by Mike Masnick
Wed, Jul 15th 2009 1:13pm
from the spectrum-for-sale dept
Mathew Ingram notes that Google is continuing its campaign to use television "white spaces" for Internet connectivity, a promising concept that hasn't panned out so far. I think the most interesting tidbit in Ingram's post comes from an interview with Richard Wiley, the guy who chaired the committee that developed what became the current digital television standard. Ingram says Wiley told him that one of the broadcasters' criteria for the new standard is that it use as much spectrum as possible. That sounds backwards, but it made sense for the broadcasters, because they knew they'd have to give back any spectrum they didn't use. And it's consistent with past experience; we've written before about the broadcasters' spectrum-hoarding tendencies.
Perverse incentives like this are an inevitable consequence of the FCC's Soviet-style process for assigning spectrum usage. As long as the uses for spectrum are decided by fiat by the FCC, current licensees are going to play these kinds of games to ensure they get the biggest slice they can, even if they waste spectrum in the process. A better way to handle the transition (and still a good idea today, for that matter) would have been to give the broadcasters a fixed spectrum allocation and then allowed them broad flexibility on how to use it—including the right to lease or sell unused portions to third parties. That way, if they found a way to transmit television signals with less spectrum, they would have been able to lease out the unusued portions to third parties who could put it to more productive use.
In addition to promoting more efficient spectrum use in the short run, putting more spectrum on the market (as they're doing in the UK) would have positive effects on the overall telecom market. By driving down the price of spectrum it would make it easier for new firms to get into the wireless market. So far, the relatively small number of licenses that have been put on the market has allowed incumbents to snapped them up and keep out new entrants. Putting more spectrum on the market would make this strategy a lot more difficult to pull off.
by Tom Lee
Fri, Jun 20th 2008 5:32pm
from the be-patient dept
Tim Wu is discouraged. Writing in Slate last week, the telecom expert lamented the terms he's facing as an aspiring iPhone 2 owner: a two-year AT&T contract thanks to the handset's newfound inability to be unlocked and a move toward a more conventional subsidized handset model. Wu sees this as emblematic of a shift in the mobile industry:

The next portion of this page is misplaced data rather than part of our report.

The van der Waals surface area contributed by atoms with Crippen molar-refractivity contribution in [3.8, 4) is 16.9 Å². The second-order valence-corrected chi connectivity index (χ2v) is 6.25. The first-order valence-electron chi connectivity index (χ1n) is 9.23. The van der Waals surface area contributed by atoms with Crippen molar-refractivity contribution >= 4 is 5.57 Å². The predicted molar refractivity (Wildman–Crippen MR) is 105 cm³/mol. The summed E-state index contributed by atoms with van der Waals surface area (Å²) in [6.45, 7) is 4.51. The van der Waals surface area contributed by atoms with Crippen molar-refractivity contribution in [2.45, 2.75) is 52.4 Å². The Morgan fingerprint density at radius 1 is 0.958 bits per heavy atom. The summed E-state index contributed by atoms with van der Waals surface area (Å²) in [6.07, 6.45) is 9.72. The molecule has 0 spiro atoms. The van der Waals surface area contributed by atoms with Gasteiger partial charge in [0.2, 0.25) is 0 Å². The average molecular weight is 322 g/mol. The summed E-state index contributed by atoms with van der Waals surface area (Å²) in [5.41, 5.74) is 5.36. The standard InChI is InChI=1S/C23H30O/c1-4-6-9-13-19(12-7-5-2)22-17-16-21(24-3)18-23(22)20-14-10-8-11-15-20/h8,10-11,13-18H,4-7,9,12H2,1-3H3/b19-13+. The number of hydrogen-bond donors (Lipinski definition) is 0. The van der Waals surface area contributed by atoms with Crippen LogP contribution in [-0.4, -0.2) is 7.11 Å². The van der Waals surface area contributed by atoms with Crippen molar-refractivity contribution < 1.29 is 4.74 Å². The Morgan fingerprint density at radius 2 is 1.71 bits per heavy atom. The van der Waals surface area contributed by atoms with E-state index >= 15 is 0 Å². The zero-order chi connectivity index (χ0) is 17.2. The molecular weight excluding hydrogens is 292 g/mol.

The fact that someone like me is switching to AT&T is a sign of the times in the telephone world. The wireless industry was once and is still sometimes called a "poster child for competition." That kind of talk needs to end.
He's right -- but then, that kind of talk shouldn't have been started in the first place. The mobile market was defined by long contracts, locked handsets and a lack of prepaid options long before Apple arrived on the scene. Now it appears that it'll remain that way long after Apple.
Admittedly, this is a disappointment. Many looked at Apple's choice of a second-rate carrier -- one they could bully around -- as a sign that everything was about to change. Finally a handset manufacturer had arisen that was powerful enough to break the industry's self-serving revenue model and empower consumers! With the recent declaration of the iPhone 2's retreat toward conventional industry shadiness, those counting on Apple's benevolent technological dictatorship have found themselves disappointed (as they have before, and no doubt will again). They were fooling themselves anyway: did anyone really think Apple was going to tolerate phone unlocking forever?
But the outlook isn't all grim. As Wu notes, the Google-led Open Handset Alliance is trying to follow in Apple's footsteps with its own game-changing, must-have handsets -- only this time there seems to be a more expressly ideological slant to the effort. And Verizon's Open Development Initiative, while less than perfect, is perhaps even more encouraging in that it shows the industry has begun to acknowledge the market's need for more flexibility in data services.
And that's the real reason for hope: the march of progress. Anyone who tries to paint the mobile industry as the picture of efficient market competition is either in denial or deeply dishonest. But wireless services will inevitably become more important and more available, whether thanks to WiMAX, revived municipal wifi projects (now without capital costs, thanks to the magic of bankruptcy!), spectrum freed by digital broadcasting, or some other wireless technology. The mobile carriers haven't been great at competing amongst themselves, but you can bet they'll begin responding once consumers have reasonable alternatives.
from the convergence dept
We've been pointing out for a while that analysts who try to measure "the PDA market" are wasting everybody's time. The addition of personal organizer functionality to mobile phones (or we could just as easily say, the addition of wireless telephony features to PDAs) meant that phones and PDAs were now part of one big "mobile communications device" market. The next step in that trend, already underway, is the gradual merging of the smart phone and MP3 player markets. An analyst is predicting that half of all cell phones will double as MP3 players by 2011. The cell phone market is getting close to saturation in the developed world, which means that manufacturers have to keep adding new features in order to convince customers to upgrade. I really hope this doesn't mean we'll have to spend the next five years debunking silly stories about the decline of "the MP3 player market."